SUMMIT, NJ — Five students from Oak Knoll School of the Holy Child, including Isabelle Weldon of Westfield, spent part of their summer building classrooms and a playground for children in Guatemala. For two of the students, the trip was an opportunity to build on their own foundation. 

Rising seniors Isabelle Kenny and Christina (Nina) Maurizi, both of Summit, were joined by rising sophomores Elsa Maurizi  of Summit, Lily Schiffman of Bernardsville and Weldon on a journey to the village of Santa Cruz del Quiche in Guatemala.

For the elder Maurizi and Kenny, it was a return trip, as the two students served with School of the World in Guatemala last year. The two thoroughly enjoyed their experience and were able to recruit their classmates to return with them through presentations during the school’s annual Service Day and hosting interest meetings.

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Oak Knoll students journeyed to Guatemala through the organization’s Student Service Learning Program. In addition to helping to build a playground and four classrooms, they also raised more than $17,000 toward building materials and supplies for the Eorm Canton Pacaja Segundo School, an 11-classroom school that serves 269 students, according to School the World.

Nina Maurizi said among her favorite aspects was the personal touch they were able to provide by painting murals in the classrooms they helped build. She also enjoyed the interaction with the children.

“They were always so happy and energetic, greeting us every morning when we arrived at the community and even helping us work throughout the day,” she said. “Being there with them every day made our hard work worth it, and seeing their reactions to the finished product on the last day was so special; something I'll never forget.”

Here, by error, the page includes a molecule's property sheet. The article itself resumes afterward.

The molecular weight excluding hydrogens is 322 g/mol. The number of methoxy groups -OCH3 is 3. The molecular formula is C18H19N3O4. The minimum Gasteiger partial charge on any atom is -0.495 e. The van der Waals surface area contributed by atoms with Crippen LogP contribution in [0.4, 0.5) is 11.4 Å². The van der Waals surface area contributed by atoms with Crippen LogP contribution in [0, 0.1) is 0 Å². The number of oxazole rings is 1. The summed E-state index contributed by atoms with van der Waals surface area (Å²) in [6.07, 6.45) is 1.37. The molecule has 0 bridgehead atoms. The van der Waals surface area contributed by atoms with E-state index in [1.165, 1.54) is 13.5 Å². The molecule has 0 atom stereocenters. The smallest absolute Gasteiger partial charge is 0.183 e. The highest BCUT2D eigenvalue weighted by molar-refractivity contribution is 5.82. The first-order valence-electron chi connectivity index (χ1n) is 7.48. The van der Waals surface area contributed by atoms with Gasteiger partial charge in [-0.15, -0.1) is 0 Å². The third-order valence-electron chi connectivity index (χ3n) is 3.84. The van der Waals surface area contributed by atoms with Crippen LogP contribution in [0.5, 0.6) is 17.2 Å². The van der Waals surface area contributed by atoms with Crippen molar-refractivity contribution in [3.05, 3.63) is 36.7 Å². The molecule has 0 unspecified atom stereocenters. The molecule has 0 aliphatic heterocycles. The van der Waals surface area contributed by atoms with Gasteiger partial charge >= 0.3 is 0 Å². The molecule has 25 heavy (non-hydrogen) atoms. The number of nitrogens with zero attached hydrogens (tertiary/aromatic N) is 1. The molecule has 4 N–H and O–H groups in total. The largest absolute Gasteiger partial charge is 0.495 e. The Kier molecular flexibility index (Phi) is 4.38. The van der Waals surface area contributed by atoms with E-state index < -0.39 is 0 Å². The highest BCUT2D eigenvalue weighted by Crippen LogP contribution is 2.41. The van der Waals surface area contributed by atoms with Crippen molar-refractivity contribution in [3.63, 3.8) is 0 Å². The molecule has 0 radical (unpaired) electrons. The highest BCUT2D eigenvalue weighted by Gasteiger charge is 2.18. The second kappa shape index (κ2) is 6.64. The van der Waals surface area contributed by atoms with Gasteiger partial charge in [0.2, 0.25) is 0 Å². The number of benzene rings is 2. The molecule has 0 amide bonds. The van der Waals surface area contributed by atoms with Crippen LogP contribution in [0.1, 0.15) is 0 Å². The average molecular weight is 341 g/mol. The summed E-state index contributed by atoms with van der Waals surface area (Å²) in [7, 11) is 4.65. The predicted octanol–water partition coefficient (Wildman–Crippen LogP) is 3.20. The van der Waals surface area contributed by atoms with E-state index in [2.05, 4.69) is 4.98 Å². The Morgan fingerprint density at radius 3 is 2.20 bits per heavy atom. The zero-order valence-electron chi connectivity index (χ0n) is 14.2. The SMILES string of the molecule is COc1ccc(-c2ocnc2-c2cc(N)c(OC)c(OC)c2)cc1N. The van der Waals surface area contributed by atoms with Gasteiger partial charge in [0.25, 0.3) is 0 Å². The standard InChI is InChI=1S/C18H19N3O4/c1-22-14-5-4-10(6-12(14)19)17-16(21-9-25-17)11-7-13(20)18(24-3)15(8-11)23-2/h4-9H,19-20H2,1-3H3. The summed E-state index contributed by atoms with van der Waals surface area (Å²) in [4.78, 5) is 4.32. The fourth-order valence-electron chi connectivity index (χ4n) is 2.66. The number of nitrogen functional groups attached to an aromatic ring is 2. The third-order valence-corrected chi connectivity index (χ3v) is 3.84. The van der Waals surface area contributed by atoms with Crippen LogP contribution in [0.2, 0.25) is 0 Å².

Their last day featured a special dedication, including ribbon cuttings for each classroom and the new playground. 

Nina Maurizi said she also enjoyed, as a returning student, the opportunity to reacquaint herself with the community she and Kenny helped last year, and to see the fruits of their previous labors.

“It was amazing. My handprint and initials were still on the outside of the school with the rest of my group members and it made me so proud to see our classroom actually in use,” she said.

Weldon, enjoying her first trip with the organization, said she was grateful for the opportunity to serve.

“It was very interesting and an eye-opening experience for me. It was hard work, but worth it in the end to see how happy and grateful the community was,” she said.

Nina Maurizi, noting that last year she and Kenny were the only New Jerseyans on the trip, hopes to spread the word even more about the joy she and her classmates were able to bring to children in Guatemala.

“I can’t say enough about how amazing the organization is,” she said.